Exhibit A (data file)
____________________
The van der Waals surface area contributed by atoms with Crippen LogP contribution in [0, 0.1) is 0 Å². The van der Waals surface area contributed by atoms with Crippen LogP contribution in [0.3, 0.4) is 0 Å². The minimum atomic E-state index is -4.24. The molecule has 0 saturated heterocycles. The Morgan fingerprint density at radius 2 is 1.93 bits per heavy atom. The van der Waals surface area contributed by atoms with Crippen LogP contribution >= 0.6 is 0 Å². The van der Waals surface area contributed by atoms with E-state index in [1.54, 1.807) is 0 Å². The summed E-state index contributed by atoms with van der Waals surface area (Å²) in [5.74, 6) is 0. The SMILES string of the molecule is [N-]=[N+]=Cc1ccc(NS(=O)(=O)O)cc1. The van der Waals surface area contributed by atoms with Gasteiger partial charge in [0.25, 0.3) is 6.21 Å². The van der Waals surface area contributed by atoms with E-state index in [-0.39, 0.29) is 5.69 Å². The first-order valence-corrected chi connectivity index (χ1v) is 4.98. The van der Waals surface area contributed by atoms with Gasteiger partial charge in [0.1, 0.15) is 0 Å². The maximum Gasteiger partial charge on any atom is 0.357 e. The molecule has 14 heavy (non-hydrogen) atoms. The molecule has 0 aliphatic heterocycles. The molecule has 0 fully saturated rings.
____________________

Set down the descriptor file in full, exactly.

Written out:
The van der Waals surface area contributed by atoms with Crippen LogP contribution in [0, 0.1) is 0 Å². The van der Waals surface area contributed by atoms with Crippen LogP contribution in [0.3, 0.4) is 0 Å². The minimum atomic E-state index is -4.24. The molecule has 0 saturated heterocycles. The Morgan fingerprint density at radius 2 is 1.93 bits per heavy atom. The van der Waals surface area contributed by atoms with Crippen LogP contribution >= 0.6 is 0 Å². The van der Waals surface area contributed by atoms with E-state index in [1.54, 1.807) is 0 Å². The summed E-state index contributed by atoms with van der Waals surface area (Å²) in [5.74, 6) is 0. The SMILES string of the molecule is [N-]=[N+]=Cc1ccc(NS(=O)(=O)O)cc1. The van der Waals surface area contributed by atoms with Gasteiger partial charge in [0.25, 0.3) is 6.21 Å². The van der Waals surface area contributed by atoms with E-state index in [-0.39, 0.29) is 5.69 Å². The first-order valence-corrected chi connectivity index (χ1v) is 4.98. The van der Waals surface area contributed by atoms with Gasteiger partial charge in [0.1, 0.15) is 0 Å². The maximum Gasteiger partial charge on any atom is 0.357 e. The molecule has 14 heavy (non-hydrogen) atoms. The molecule has 0 aliphatic heterocycles. The molecule has 0 fully saturated rings.